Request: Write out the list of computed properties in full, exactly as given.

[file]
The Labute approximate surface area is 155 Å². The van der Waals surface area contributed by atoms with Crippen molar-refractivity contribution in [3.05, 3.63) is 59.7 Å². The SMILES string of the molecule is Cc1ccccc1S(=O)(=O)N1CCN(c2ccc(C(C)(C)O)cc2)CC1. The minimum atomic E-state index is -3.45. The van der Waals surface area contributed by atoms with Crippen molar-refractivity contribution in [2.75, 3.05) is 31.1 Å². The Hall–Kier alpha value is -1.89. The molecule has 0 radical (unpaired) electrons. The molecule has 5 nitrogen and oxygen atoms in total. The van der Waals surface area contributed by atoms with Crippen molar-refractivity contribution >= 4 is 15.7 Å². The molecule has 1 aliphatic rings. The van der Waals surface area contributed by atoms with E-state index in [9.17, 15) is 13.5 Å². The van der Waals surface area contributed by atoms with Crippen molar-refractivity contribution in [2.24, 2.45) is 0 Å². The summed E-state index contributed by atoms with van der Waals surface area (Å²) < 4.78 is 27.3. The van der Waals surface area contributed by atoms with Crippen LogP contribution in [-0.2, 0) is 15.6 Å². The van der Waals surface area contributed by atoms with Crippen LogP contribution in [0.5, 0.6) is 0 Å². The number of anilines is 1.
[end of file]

The Labute approximate surface area is 155 Å². The van der Waals surface area contributed by atoms with Crippen molar-refractivity contribution in [3.05, 3.63) is 59.7 Å². The SMILES string of the molecule is Cc1ccccc1S(=O)(=O)N1CCN(c2ccc(C(C)(C)O)cc2)CC1. The minimum atomic E-state index is -3.45. The van der Waals surface area contributed by atoms with Crippen molar-refractivity contribution in [2.75, 3.05) is 31.1 Å². The Hall–Kier alpha value is -1.89. The molecule has 0 radical (unpaired) electrons. The molecule has 5 nitrogen and oxygen atoms in total. The van der Waals surface area contributed by atoms with Crippen molar-refractivity contribution >= 4 is 15.7 Å². The molecule has 1 aliphatic rings. The van der Waals surface area contributed by atoms with E-state index in [9.17, 15) is 13.5 Å². The van der Waals surface area contributed by atoms with Crippen molar-refractivity contribution in [2.24, 2.45) is 0 Å². The summed E-state index contributed by atoms with van der Waals surface area (Å²) < 4.78 is 27.3. The van der Waals surface area contributed by atoms with Crippen LogP contribution in [-0.2, 0) is 15.6 Å². The van der Waals surface area contributed by atoms with Crippen LogP contribution in [0.5, 0.6) is 0 Å². The number of anilines is 1.